SEC actions against crypto exchanges send out clear message: 'Buyers Beware
By IANS | Published: June 11, 2023 11:03 AM2023-06-11T11:03:03+5:302023-06-11T11:25:25+5:30
New Delhi, June 11 New Delhi, June 9 Cryptocurrency-related enforcement actions taken by the United States securities ...
New Delhi, June 11 New Delhi, June 9 Cryptocurrency-related enforcement actions taken by the United States securities regulator significantly increased in the six months since the bankruptcy of cryptocurrency exchange FTX, the crypto industry news provider Cointelegraph has reported.
An analysis of press releases from the U.S. Securities and Exchange Commission (SEC), and news reports on its actions, found that in the six months preceding FTX's collapse, the SEC undertook approximately six enforcement actions.
In the six months after FTX's bankruptcy on November 11, 2022, SEC crypto-related enforcement actions jumped to at least 17, an estimated increase of 183 per cent from the preceding period, Coin Telegraph reported.
The increased actions, including the recent ones taken against the two exchanges, led to some observers suggesting the SEC is attempting to redeem itself for failing to police FTX, Coin Telegraph reported.
MarketWatch reported that U.S. Representative French Hill said the recent crackdown was a "cover your ass" move from the regulator and SEC chair Gary Gensler, while speaking at an event in Washington, D.C. on June 7.
The U.S. Securities and Exchange Commission sued both crypto exchanges Binance and Coinbase earlier this week, but analysts said they don't expect such regulatory actions to pose "existential risks" to crypto prices, MarketWatch reported.
Coinbase and Binance together account for 70% of crypto trade volumes, according to data from Kaiko.
"Most capital that had to leave crypto is already out," analysts at AllianceBernstein wrote in a note. "Shallow liquid crypto markets in the U.S may continue in view of the U.S regulatory environment, but we don't see this as an existential risk to crypto given the global presence of the industry," according to the analysts, MarketWatch reported.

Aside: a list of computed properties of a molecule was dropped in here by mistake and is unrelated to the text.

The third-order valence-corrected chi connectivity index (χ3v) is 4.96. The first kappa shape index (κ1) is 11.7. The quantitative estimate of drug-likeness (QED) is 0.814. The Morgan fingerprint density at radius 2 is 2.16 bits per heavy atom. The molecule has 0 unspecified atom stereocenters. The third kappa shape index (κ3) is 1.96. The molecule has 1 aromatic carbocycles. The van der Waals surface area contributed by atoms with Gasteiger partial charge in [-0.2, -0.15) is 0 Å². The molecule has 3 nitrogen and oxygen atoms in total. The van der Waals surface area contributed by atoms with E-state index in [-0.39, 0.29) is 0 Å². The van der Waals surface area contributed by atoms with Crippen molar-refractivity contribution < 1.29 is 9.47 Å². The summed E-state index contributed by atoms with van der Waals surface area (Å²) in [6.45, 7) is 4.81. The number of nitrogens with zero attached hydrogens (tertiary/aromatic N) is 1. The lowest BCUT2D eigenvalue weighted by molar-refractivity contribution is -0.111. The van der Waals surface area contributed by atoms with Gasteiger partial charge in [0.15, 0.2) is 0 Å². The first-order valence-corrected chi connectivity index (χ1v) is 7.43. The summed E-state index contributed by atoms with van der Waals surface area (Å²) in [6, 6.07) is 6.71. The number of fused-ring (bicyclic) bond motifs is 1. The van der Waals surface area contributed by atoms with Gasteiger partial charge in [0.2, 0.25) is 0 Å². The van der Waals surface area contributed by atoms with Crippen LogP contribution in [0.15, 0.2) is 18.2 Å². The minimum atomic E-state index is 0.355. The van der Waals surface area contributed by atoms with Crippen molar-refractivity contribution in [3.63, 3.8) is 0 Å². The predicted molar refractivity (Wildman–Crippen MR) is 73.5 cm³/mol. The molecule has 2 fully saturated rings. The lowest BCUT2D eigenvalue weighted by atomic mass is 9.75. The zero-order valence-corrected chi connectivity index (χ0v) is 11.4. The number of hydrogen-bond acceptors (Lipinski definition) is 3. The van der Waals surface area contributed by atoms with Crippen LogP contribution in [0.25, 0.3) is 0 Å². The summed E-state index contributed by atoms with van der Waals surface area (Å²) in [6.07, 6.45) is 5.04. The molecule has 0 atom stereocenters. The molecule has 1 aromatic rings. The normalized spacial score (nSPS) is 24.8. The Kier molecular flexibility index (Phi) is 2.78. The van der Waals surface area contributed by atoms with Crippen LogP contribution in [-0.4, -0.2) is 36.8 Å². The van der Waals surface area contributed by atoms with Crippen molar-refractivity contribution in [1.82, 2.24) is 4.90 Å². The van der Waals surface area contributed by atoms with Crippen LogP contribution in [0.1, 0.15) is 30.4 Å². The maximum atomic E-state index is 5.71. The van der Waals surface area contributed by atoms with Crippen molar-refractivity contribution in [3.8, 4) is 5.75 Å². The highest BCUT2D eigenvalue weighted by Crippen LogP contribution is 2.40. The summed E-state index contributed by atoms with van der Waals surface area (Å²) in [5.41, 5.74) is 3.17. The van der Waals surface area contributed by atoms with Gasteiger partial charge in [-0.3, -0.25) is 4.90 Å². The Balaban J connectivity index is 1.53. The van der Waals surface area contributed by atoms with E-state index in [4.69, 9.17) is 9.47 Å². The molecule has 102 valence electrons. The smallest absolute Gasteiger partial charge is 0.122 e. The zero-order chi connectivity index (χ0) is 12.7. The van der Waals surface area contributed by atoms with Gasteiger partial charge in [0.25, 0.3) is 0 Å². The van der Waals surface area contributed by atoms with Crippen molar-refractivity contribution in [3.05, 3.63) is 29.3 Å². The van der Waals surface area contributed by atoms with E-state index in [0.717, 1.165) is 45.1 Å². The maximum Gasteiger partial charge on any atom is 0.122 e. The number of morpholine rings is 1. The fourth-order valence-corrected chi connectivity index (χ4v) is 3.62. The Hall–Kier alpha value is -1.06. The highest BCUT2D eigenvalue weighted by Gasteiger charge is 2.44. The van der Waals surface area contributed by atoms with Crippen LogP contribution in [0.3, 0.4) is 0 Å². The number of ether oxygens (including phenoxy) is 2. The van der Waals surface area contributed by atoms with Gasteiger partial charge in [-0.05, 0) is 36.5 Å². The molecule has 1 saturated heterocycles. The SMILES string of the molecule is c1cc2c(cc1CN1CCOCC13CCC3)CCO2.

Roughly 90% of crypto trading volume happens outside of the U.S., and "regulation seems to be evolving more favourably in U.K, Europe, and Asia," the analysts added.
Bitcoin dipped about 1% to about $26,415 on Thursday, according to CoinDesk data, MarketWatch reported.
The Securities and Exchange Commission's back to back lawsuits this week against the cryptocurrency exchanges Binance and Coinbase mark a new phase in long-running government efforts to rein in the industry. But the crackdown won't change much for crypto investors in the near term, analysts say, NBC News reported.
By targeting Binance, the world's largest crypto exchange, and Coinbase, the second largest, the agency is taking its biggest step yet to tighten controls on an industry that has largely operated outside the traditional financial system.
The commission's moves are the latest in a multiyear effort to erect new guardrails; crypto exchanges such as Binance and Coinbase are likely to continue to operate relatively uninterrupted while the civil litigation moves through the court system, PitchBook crypto analyst Robert Le said, NBC News reported.
"In the short term, I don't see any changes," Le said, referring to the next three to five years. He cited XRP, a digital coin that continues to trade despite the SEC's ongoing lawsuit against the blockchain company Ripple Labs, announced in late 2020.
The lawsuits don't appear to have spooked crypto investors much. Bitcoin, the most-traded cryptocurrency, dropped sharply Monday but jumped back up Tuesday to trade at around $27,000 - significantly higher than where it traded late last year in a broader industry decline that has come to be known as "crypto winter", NBC News reported.
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